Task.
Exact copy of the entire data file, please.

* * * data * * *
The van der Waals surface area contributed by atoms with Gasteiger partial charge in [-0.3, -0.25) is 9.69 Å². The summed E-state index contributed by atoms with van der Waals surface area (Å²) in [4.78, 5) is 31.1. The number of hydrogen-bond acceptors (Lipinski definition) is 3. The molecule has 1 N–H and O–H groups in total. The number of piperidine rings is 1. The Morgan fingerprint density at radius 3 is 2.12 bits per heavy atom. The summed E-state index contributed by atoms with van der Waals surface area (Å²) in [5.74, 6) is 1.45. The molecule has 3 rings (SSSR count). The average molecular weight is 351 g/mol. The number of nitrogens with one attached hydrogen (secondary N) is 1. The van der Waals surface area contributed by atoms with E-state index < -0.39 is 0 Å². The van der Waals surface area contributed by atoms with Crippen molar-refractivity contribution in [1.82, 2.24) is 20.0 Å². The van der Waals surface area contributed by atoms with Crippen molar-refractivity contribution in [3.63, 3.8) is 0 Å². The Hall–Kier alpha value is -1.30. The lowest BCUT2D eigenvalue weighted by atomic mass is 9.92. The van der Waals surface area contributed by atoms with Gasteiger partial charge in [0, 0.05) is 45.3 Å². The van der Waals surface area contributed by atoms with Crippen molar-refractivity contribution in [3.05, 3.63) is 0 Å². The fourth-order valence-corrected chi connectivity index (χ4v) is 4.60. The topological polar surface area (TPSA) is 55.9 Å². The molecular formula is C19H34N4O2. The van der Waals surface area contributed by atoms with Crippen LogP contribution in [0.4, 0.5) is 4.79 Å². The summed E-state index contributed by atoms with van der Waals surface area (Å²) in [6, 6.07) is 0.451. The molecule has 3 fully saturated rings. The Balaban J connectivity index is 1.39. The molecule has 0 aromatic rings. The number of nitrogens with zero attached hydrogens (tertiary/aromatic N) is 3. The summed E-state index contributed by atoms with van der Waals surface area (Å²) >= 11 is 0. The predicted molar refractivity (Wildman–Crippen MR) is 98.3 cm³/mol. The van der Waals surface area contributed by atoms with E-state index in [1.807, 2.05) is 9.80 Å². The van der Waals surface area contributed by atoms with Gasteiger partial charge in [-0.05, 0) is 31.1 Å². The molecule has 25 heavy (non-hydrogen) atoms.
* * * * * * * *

The van der Waals surface area contributed by atoms with Gasteiger partial charge in [-0.3, -0.25) is 9.69 Å². The summed E-state index contributed by atoms with van der Waals surface area (Å²) in [4.78, 5) is 31.1. The number of hydrogen-bond acceptors (Lipinski definition) is 3. The molecule has 1 N–H and O–H groups in total. The number of piperidine rings is 1. The Morgan fingerprint density at radius 3 is 2.12 bits per heavy atom. The summed E-state index contributed by atoms with van der Waals surface area (Å²) in [5.74, 6) is 1.45. The molecule has 3 rings (SSSR count). The average molecular weight is 351 g/mol. The number of nitrogens with one attached hydrogen (secondary N) is 1. The van der Waals surface area contributed by atoms with E-state index < -0.39 is 0 Å². The van der Waals surface area contributed by atoms with Crippen molar-refractivity contribution in [1.82, 2.24) is 20.0 Å². The van der Waals surface area contributed by atoms with Crippen molar-refractivity contribution in [3.63, 3.8) is 0 Å². The Hall–Kier alpha value is -1.30. The lowest BCUT2D eigenvalue weighted by atomic mass is 9.92. The van der Waals surface area contributed by atoms with Gasteiger partial charge in [0, 0.05) is 45.3 Å². The van der Waals surface area contributed by atoms with Crippen molar-refractivity contribution in [3.05, 3.63) is 0 Å². The fourth-order valence-corrected chi connectivity index (χ4v) is 4.60. The topological polar surface area (TPSA) is 55.9 Å². The molecular formula is C19H34N4O2. The van der Waals surface area contributed by atoms with Crippen LogP contribution in [0.4, 0.5) is 4.79 Å². The summed E-state index contributed by atoms with van der Waals surface area (Å²) in [6, 6.07) is 0.451. The molecule has 3 fully saturated rings. The Balaban J connectivity index is 1.39. The molecule has 0 aromatic rings. The number of nitrogens with zero attached hydrogens (tertiary/aromatic N) is 3. The summed E-state index contributed by atoms with van der Waals surface area (Å²) >= 11 is 0. The predicted molar refractivity (Wildman–Crippen MR) is 98.3 cm³/mol. The van der Waals surface area contributed by atoms with E-state index in [1.807, 2.05) is 9.80 Å². The van der Waals surface area contributed by atoms with Gasteiger partial charge in [-0.05, 0) is 31.1 Å². The molecule has 25 heavy (non-hydrogen) atoms.